Almost anything can qualify as data. Data can mean personal demographic or identifying data on an individual. It can also be gathered on individual and group purchasing practices, such as retail data or restaurant data. Data can also be gathered over social media, such as the number of likes or objects “liked” on Facebook, or data from Twitter or other social media platforms. Data can also be collected through reviews of products, services or entertainment. For example, people that watch a movie or film can provide data through ratings of the film. Box offices use data to see how many movie-goers viewed a particular film in a given weekend, and to compare weekends and trends in movie-going practices over time. Data are even collected through blogging websites. Oftentimes, bloggers that have a lot of followers or readers are able to monetize their blogs through advertisers who will use their blogs to advertise to the bloggers audience. That constitutes data as well.

Author Christoph Schoch defines data in the context of humanities according to Information Scientiest Luciano Floridi. Luciano Floridi defined data as the absence of uniformity, whether in the real world or in some symbolic system.(Schoch). Schoch discusses data in the humanities, and gives examples such as text in a book or manuscript, texts, languages and paintings. Some scholars have discussed the inadequacy of the term data, in favor of “capta”, which means that which is captured or gathered”. However, if we use the general definition of data, art and text would not classify in my opinion because they are already structured and already provide information. Schoch also describes “smart data” and big data. He describes big data as messy and unstructured and variable, while smart data is semi-structured or structured, clean and explicit.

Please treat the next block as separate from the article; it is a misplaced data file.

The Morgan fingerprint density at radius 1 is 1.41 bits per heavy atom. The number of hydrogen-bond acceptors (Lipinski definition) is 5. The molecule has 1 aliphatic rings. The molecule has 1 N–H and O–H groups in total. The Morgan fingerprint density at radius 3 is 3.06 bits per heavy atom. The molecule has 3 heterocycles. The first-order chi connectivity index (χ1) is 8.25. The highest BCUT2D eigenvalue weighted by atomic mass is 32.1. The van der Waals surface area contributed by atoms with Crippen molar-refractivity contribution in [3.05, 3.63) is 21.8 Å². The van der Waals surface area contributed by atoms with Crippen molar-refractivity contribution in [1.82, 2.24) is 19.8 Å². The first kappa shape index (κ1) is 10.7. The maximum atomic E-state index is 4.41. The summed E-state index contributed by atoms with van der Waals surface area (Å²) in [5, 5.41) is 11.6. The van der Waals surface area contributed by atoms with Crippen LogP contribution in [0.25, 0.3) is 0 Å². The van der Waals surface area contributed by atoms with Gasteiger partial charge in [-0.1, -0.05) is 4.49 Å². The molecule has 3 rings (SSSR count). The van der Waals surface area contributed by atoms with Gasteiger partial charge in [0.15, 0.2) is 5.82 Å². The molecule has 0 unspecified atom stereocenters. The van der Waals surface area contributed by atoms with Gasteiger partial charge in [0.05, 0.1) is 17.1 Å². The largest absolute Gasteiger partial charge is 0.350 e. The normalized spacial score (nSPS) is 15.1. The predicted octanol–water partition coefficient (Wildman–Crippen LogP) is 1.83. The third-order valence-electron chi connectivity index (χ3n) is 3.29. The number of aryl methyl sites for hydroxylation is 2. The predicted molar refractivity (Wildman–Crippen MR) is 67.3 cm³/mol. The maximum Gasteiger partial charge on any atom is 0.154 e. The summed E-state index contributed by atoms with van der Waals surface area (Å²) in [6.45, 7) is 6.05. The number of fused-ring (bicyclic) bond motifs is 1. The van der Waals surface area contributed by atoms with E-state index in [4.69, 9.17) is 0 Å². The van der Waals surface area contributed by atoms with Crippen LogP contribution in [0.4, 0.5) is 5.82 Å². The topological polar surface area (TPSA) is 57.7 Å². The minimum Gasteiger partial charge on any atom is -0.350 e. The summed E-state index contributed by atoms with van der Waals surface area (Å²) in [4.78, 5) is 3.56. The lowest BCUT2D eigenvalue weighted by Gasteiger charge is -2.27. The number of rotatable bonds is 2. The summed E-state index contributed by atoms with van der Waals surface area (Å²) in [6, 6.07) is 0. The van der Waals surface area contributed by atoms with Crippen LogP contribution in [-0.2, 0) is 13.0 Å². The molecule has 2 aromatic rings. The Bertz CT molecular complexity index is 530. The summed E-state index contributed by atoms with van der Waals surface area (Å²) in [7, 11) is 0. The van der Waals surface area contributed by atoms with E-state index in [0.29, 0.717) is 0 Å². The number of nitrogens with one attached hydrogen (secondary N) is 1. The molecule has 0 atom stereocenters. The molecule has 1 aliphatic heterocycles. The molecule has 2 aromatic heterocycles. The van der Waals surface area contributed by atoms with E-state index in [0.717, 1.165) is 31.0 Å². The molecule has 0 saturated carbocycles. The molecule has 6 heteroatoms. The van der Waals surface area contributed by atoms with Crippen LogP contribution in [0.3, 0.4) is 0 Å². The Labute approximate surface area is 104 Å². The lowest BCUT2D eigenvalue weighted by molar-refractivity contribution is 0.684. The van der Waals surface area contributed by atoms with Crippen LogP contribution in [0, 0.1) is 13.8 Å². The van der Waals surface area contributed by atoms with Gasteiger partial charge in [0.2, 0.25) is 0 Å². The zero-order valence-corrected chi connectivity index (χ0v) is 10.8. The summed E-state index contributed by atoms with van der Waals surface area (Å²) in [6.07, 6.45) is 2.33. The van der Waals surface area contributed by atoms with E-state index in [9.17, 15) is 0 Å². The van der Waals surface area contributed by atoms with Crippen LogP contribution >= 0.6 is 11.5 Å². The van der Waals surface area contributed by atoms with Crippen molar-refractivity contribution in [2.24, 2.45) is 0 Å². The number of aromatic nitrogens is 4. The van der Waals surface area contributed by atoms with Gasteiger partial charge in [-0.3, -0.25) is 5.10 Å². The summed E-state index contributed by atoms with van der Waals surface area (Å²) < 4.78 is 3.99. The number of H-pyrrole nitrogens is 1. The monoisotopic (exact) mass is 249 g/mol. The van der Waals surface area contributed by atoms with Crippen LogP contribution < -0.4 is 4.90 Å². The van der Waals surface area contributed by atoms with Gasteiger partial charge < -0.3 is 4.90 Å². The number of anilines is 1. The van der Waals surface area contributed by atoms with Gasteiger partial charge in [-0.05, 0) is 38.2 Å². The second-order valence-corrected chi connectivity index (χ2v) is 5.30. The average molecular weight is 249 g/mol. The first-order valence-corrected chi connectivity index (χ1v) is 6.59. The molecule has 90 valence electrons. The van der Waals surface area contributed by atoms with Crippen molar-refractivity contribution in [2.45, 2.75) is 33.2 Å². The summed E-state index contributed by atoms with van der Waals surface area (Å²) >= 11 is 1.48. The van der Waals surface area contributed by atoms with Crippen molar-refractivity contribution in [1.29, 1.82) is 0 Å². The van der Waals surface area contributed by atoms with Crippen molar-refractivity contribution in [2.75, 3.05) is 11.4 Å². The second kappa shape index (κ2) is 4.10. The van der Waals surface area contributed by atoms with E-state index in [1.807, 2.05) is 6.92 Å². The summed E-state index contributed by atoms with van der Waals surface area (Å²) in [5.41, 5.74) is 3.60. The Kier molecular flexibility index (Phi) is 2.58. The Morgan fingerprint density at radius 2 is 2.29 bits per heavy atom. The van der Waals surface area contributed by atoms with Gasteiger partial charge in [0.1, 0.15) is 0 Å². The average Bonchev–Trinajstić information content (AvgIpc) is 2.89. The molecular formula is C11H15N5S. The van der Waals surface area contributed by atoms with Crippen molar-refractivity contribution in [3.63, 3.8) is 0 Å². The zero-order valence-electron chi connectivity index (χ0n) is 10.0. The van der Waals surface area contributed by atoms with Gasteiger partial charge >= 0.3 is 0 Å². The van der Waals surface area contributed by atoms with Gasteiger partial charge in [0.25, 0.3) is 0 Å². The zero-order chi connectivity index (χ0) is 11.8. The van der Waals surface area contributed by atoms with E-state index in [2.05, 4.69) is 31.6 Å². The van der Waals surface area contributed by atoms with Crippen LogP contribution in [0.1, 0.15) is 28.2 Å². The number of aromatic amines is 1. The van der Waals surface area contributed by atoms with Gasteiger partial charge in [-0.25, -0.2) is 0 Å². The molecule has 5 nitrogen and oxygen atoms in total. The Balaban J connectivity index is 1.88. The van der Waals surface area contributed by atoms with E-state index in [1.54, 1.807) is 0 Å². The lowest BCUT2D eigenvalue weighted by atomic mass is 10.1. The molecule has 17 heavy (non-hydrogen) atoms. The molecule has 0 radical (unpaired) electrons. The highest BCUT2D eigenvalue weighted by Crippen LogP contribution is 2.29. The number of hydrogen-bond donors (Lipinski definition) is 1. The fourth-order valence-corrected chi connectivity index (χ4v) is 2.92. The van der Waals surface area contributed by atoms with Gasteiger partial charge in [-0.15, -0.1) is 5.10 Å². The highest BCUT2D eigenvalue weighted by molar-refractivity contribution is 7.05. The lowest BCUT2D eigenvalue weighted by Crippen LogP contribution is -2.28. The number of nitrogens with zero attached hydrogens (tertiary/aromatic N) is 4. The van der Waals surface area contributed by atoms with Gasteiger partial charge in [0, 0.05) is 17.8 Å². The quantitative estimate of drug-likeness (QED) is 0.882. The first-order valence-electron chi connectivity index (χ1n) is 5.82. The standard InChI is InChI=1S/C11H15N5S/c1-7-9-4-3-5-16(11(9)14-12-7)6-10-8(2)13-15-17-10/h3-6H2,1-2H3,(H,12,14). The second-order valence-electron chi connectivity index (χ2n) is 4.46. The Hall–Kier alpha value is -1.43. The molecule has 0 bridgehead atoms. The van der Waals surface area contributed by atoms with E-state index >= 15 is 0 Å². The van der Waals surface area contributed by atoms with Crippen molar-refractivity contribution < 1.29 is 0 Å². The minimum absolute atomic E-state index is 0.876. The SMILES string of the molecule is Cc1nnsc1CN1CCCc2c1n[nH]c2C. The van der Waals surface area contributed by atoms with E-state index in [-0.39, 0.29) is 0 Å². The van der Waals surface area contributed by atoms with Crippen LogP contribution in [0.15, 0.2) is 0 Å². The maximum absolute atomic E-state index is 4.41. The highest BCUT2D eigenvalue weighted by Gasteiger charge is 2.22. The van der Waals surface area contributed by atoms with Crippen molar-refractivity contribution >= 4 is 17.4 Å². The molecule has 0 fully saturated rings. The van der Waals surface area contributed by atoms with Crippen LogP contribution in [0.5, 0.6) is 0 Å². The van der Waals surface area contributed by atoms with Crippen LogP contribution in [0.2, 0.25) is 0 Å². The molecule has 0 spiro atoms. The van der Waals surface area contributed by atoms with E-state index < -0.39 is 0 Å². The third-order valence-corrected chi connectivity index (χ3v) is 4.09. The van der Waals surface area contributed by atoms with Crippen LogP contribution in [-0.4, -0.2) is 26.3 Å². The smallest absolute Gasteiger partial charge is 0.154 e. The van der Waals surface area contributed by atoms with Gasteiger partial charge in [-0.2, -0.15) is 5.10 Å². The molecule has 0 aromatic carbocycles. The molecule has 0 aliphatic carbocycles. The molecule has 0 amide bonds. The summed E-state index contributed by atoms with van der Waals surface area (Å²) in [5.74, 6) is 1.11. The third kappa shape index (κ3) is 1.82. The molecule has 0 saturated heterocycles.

I think that data when it is first gathered is quite messy. There may be a lot of “noise” in the data, missing values, questionable variables, variability in format, and could come from numerous different sources. However, data as it is defined is unstructured and has no meaning until it is put into context to be used for a specific purpose. This is the point where data becomes useful. There are many challenges to gathering data, especially in the humanities. The difficulty with geolocation, variability in theater data gathering methods, and lack of uniformity. However, it is necessary to continue to gather data to observe trends in various industries.